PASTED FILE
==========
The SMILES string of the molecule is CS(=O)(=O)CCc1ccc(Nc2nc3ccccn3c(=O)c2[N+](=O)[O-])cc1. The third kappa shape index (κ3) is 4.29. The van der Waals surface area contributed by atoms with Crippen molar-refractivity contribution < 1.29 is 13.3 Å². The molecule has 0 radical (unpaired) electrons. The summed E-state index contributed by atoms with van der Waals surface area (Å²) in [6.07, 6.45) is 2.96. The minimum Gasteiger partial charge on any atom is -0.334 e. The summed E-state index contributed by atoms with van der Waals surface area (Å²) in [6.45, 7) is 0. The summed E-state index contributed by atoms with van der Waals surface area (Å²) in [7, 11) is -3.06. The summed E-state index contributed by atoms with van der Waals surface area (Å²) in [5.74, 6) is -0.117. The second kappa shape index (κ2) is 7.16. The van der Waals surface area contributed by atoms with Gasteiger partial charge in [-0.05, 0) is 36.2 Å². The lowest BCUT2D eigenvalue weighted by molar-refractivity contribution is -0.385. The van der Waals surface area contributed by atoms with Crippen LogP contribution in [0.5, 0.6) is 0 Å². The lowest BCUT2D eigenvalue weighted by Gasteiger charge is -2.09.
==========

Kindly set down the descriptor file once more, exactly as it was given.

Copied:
The SMILES string of the molecule is CS(=O)(=O)CCc1ccc(Nc2nc3ccccn3c(=O)c2[N+](=O)[O-])cc1. The third kappa shape index (κ3) is 4.29. The van der Waals surface area contributed by atoms with Crippen molar-refractivity contribution < 1.29 is 13.3 Å². The molecule has 0 radical (unpaired) electrons. The summed E-state index contributed by atoms with van der Waals surface area (Å²) in [6.07, 6.45) is 2.96. The minimum Gasteiger partial charge on any atom is -0.334 e. The summed E-state index contributed by atoms with van der Waals surface area (Å²) in [6.45, 7) is 0. The summed E-state index contributed by atoms with van der Waals surface area (Å²) in [7, 11) is -3.06. The summed E-state index contributed by atoms with van der Waals surface area (Å²) in [5.74, 6) is -0.117. The second kappa shape index (κ2) is 7.16. The van der Waals surface area contributed by atoms with Gasteiger partial charge in [-0.05, 0) is 36.2 Å². The lowest BCUT2D eigenvalue weighted by molar-refractivity contribution is -0.385. The van der Waals surface area contributed by atoms with Crippen LogP contribution in [0.5, 0.6) is 0 Å². The lowest BCUT2D eigenvalue weighted by Gasteiger charge is -2.09.